In the past several years many thousands of books have been published. Hundreds of those are important. Dozens are quite significant, at least from a Christian point of view. But with so many valuable recent titles out there, I thought I might list ten that I consider quite profound and deserving of our attention.
I have been rummaging through the many piles of books overtaking my floors, tables, desks, etc. The ten I have pulled from the toppling piles are all rich in insight, analysis and conviction. Many fall into the area of apologetics or ethics (my main areas of specialization). They mainly deal with where the church, and the surrounding culture, is heading, and what we can do about it. Salt and light stuff, in other words.
Remember leaders are readers. Part of the way we can make a difference is to have an informed faith. Thus I suggest that all of you consider getting and digesting some – if not all – of the following recent titles (listed alphabetically):
Guinness, Os, Unspeakable: Facing Up To Evil In an Age of Genocide and Terror. Harper, 2005.
The problem of evil and suffering is a perennial problem. This very important issue is addressed by a very important Christian thinker. He adds fresh insights into an age-old problem. Anything by Guinness is worth reading.
McGrath, Alister, The Twilight of Atheism. Doubleday, 2004.
It’s been assumed for some time now that God is well and truly dead. As it turns out, he is alive and well, and it is atheism that is suffering a chronic and fatal disease. McGrath documents the rise and fall of the anti-God movement. McGrath is always an important writer.
Nicholi, Armand, The Question of God: C.S. Lewis and Sigmund Freud Debate God, Love, Sex, and the Meaning of Life. Free Press, 2002.
One of the most popular courses at Harvest university is the course which this book is based on. Lewis was one of our great, recent Christian apologists, and his thinking and worldview stand in stark contrast to that of Freud. This is a great volume which contrasts the Biblical Christian worldview with the secular humanist.
Sider, Ron, The Scandal of the Evangelical Conscience: Why Are Christians Living Just Like The Rest of the World? Baker, 2005.
I am not usually a fan of the religious left, of which Sider is a part. But he is rock-solid here in suggesting that Christians are for the most part living lives not much different from non-Christians. The credibility of the church is at great risk when our morality is not really distinguishable from those who do not profess faith.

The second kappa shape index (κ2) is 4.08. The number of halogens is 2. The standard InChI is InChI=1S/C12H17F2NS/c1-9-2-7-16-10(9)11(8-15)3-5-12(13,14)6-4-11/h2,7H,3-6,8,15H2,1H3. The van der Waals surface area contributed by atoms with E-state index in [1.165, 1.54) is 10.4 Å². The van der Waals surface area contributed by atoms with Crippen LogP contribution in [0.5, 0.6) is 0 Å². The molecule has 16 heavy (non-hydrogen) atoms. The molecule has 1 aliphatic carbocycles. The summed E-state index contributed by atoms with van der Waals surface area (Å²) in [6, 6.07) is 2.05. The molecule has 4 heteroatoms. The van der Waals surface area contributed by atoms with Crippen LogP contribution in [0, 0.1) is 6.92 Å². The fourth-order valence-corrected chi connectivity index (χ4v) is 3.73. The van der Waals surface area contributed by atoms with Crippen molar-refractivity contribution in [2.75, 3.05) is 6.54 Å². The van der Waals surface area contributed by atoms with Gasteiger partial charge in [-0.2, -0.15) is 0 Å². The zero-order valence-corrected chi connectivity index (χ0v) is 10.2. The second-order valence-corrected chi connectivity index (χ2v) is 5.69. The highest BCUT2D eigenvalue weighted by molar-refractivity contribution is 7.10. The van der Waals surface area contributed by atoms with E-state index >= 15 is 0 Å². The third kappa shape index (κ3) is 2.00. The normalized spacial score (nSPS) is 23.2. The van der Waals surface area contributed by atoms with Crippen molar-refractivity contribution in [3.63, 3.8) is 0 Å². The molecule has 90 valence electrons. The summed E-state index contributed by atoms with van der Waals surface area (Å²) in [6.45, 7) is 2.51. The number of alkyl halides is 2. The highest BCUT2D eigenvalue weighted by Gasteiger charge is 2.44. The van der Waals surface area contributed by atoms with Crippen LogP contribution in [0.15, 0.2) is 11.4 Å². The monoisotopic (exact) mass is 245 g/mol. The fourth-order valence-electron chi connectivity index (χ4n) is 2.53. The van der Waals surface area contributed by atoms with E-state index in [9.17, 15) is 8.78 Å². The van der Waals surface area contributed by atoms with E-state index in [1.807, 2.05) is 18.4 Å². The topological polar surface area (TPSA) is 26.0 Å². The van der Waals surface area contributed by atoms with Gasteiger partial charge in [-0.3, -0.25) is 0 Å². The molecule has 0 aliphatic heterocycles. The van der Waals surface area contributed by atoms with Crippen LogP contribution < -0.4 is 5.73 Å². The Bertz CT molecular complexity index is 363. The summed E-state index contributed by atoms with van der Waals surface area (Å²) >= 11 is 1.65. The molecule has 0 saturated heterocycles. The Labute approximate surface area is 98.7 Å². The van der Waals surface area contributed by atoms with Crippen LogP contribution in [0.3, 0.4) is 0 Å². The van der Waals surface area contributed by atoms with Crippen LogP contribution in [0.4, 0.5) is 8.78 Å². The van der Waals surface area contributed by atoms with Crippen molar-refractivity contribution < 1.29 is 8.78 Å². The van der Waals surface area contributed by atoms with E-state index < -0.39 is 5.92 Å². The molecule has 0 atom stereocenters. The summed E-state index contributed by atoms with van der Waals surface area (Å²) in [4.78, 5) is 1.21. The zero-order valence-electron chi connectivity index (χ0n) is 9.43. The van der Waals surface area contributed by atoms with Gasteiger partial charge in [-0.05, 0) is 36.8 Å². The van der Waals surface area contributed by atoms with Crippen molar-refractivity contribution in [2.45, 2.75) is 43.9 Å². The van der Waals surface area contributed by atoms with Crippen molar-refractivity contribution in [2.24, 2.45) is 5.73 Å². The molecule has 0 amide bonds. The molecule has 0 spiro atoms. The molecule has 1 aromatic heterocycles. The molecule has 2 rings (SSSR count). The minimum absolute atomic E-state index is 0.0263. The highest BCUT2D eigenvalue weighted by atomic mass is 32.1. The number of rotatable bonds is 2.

Stark, Rodney, For the Glory of God. Princeton University Press, 2003.
Stark is a top-rate sociologist and historian of religion.. He makes no pretence to being religious, but his many books are some of the most penetrating defenses available of religion in general, and Christianity in particular. This volume looks at how Christianity is responsible for the rise of modern science, the end of slavery in the West, and many other achievements of civilization.
Stark, Rodney, The Victory of Reason: How Christianity Led to Freedom, Capitalism and Western Success. Random House, 2005.
In his newest volume, Stark argues that “Christianity created Western Civilization”. All the great blessings of the West (freedom, democracy, prosperity) are largely due to the Christian religion. A great defence of the faith from a secular source. Stark has written widely on this topic and his works are always stimulating and challenging.
Weigel, George, The Cube and the Cathedral. Basic Books, 2005.
Europe is in deep crisis. This is largely because it has forgotten (or rejected) its Christian heritage. Secularism in Europe is spelling the death of a once great continent, and the consequences look bleak indeed. A brilliant analysis by a Catholic thinker.
Wells, David, Above All Earthly Powers: Christ in a Postmodern World. Eerdmans, 2005.
Not only is Wells a very astute critic of contemporary culture, but he has the well-being of the church in his sights as well. Thus he has a theologian’s mind and a pastor’s heart as he assesses the mess modern culture – and much of Christianity – is in. This is the latest in a number of vital works by the American writer.
Wright, NT, Evil and the Justice of God. SPCK, 2006.
Another take on the issue of evil, this time from one of our premier New Testament scholars. The insights of his many heavy-weight theological tomes on the mission of Christ and the new Israel are brought to bear here on this important question.
Ye’or, Bat, Eurabia: The Euro-Arab Axis. Fairleigh Dickinson University Press, 2005.
The last volume, by a Jewish writer, offers a sobering look at where Europe is headed. Taken together with Weigel’s work, this book makes for grim reading, with the present trends appearing to lead to a totally de-Christianised Europe, and the Islamisation of the continent during this century.
Of course many other books could be mentioned in this list. If you think some other titles should be included, why not post a comment and share your suggestions with our readers.
Also, four of these books (those by Guinness, Nicholi, Weigel, and Wells) have been reviewed by me at length (see the book review section in this website).